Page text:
Local groups and individuals should begin mounting a campaign now to voice objections to a proposed Thruway toll increase that appears more and more likely every day.

Local groups and individuals should begin mounting a campaign now to voice objections to a proposed Thruway toll increase that appears more and more likely every day. 

Last week, a key committee of the state Thruway Authority approved a measure that would increase tolls by 5 percent in 2009 and again in 2010. The increases would be in addition to the 10-percent increase in cash rates that begins in January. Authority officials claim the increases are needed because rising fuel prices are limiting travel, and that’s cutting revenue needed for its $2.1 billion highway and bridge repair plan. 

Such thinking is convoluted. If use is down because of high fuel prices, what makes the authority think it will increase revenue by raising tolls? Such timing is more likely to have the exact opposite effect, as more motorists decide to travel less or find alternate routes. 

THE AUTHORITY Write to the following and tell them a toll increase on the Thruway is not in the best interest of New York state: 

* Michael R. Fleischer, Esq., executive director of the New York State Thruway Authority 

Board of Directors: 

* John L. Buono, chairman 

* Nancy E. Carey Cassidy 

* Jeffrey D. Williams 

* Erin M. Crotty 

* Frederick M. Howard 

* Kevin J. Plunkett 

* E. Virgil Conway 

Address: New York State Thruway Authority, 200 Southern Blvd., P.O. Box 189, Albany, NY 12201-0189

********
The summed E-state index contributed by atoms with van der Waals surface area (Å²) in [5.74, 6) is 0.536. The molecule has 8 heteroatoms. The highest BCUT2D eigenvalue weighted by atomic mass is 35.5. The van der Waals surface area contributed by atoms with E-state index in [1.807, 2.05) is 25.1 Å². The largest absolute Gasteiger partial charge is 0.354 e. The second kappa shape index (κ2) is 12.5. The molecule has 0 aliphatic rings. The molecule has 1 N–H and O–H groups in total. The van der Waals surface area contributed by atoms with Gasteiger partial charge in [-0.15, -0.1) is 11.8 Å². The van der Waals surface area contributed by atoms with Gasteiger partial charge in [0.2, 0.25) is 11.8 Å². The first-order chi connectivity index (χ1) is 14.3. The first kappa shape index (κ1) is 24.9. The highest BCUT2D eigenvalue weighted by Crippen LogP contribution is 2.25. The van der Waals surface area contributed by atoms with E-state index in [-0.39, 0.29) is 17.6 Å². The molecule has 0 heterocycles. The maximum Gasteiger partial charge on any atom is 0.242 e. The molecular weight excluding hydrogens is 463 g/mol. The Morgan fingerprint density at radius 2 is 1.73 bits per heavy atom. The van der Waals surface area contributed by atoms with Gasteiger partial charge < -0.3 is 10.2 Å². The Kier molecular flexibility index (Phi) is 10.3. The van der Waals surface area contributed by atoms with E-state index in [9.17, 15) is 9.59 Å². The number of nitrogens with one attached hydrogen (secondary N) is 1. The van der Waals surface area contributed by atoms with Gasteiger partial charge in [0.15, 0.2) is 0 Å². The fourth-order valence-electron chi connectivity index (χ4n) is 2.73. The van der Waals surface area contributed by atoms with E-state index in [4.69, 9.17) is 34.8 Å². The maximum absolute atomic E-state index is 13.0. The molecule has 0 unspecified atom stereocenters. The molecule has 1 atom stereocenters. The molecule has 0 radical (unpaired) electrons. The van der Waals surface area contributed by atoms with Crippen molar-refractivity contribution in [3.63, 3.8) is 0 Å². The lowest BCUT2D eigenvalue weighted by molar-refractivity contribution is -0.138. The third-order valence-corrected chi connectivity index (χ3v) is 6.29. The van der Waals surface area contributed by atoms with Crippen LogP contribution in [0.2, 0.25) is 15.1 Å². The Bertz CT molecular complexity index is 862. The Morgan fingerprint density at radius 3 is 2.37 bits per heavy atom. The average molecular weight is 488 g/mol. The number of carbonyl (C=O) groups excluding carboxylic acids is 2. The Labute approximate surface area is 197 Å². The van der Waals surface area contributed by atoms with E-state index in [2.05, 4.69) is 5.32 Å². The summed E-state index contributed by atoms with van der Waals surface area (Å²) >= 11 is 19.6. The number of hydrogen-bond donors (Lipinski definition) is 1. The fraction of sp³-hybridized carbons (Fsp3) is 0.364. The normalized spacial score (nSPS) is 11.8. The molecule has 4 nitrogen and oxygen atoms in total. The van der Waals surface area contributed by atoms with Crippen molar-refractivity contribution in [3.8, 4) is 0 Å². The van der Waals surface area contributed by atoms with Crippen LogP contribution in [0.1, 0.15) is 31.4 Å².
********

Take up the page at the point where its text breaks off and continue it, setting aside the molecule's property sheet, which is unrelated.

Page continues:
The proposal is nothing more than a fiscal assault on the people of this state and will prove detrimental to economic development. 

The proposal goes before the full authority board today and could be the subject of public hearings in January and February. A final vote could come in March. 

People need to protest. We saw that public clout can work after voters voiced overwhelming disapproval with the governor following his proposal to provide driver’s licenses to illegal immigrants. After a poll showed a dramatic dip in his popularity, Spitzer backed off. 

It’s tougher with authorities since those members aren’t elected and can pretty much act with little public oversight. That doesn’t mean they don’t have a public responsibility. With fuel prices soaring, adding more financial burden to motorists and others whose business requires interstate travel will become one more incentive to stay clear of New York, further impeding an already choking upstate economy. 

While the Legislature has no official say in the matter, elected leaders can carry clout, especially in the wake of recent investigations of public authorities and repeated calls for reform. Assemblyman Richard Brodsky, D-Westchester, chairman of the Assembly’s Committee on Corporations and Public Authorities, has voiced his concerns over the proposed toll hike, and Assemblywoman RoAnn Destito, D-Rome, says she has sent letters to authorities members voicing her concerns. 

Write Brodsky, Destito and other local legislators and tell them to keep up the pressure. Demand that they hold authority members accountable for their actions. 

Write, also, to the Authority board members themselves and tell them that a Thruway toll hike at this time is not the best interest of New York state.